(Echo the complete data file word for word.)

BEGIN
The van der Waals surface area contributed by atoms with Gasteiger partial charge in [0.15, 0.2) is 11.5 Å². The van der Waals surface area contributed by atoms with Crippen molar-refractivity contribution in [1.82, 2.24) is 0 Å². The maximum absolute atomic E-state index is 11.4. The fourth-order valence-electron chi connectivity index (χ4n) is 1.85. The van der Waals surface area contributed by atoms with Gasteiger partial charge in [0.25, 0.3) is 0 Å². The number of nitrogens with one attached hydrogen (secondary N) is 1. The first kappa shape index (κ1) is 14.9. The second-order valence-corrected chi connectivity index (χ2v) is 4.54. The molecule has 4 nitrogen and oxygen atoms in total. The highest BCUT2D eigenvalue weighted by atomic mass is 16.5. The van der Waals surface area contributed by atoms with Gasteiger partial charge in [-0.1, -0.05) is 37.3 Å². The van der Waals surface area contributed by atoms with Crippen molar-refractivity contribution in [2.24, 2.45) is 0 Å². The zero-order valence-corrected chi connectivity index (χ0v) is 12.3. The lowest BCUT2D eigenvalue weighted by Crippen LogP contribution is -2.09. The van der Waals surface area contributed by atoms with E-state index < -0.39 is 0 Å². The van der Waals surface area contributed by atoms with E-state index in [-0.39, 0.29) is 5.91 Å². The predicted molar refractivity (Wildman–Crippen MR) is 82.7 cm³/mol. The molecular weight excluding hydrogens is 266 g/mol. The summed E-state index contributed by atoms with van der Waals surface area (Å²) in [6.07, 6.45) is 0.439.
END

The van der Waals surface area contributed by atoms with Gasteiger partial charge in [0.15, 0.2) is 11.5 Å². The van der Waals surface area contributed by atoms with Crippen molar-refractivity contribution in [1.82, 2.24) is 0 Å². The maximum absolute atomic E-state index is 11.4. The fourth-order valence-electron chi connectivity index (χ4n) is 1.85. The van der Waals surface area contributed by atoms with Gasteiger partial charge in [0.25, 0.3) is 0 Å². The number of nitrogens with one attached hydrogen (secondary N) is 1. The first kappa shape index (κ1) is 14.9. The second-order valence-corrected chi connectivity index (χ2v) is 4.54. The molecule has 4 nitrogen and oxygen atoms in total. The highest BCUT2D eigenvalue weighted by atomic mass is 16.5. The van der Waals surface area contributed by atoms with Gasteiger partial charge in [-0.1, -0.05) is 37.3 Å². The van der Waals surface area contributed by atoms with Crippen molar-refractivity contribution in [2.24, 2.45) is 0 Å². The zero-order valence-corrected chi connectivity index (χ0v) is 12.3. The lowest BCUT2D eigenvalue weighted by Crippen LogP contribution is -2.09. The van der Waals surface area contributed by atoms with E-state index < -0.39 is 0 Å². The van der Waals surface area contributed by atoms with E-state index in [-0.39, 0.29) is 5.91 Å². The predicted molar refractivity (Wildman–Crippen MR) is 82.7 cm³/mol. The molecular weight excluding hydrogens is 266 g/mol. The summed E-state index contributed by atoms with van der Waals surface area (Å²) in [6.07, 6.45) is 0.439.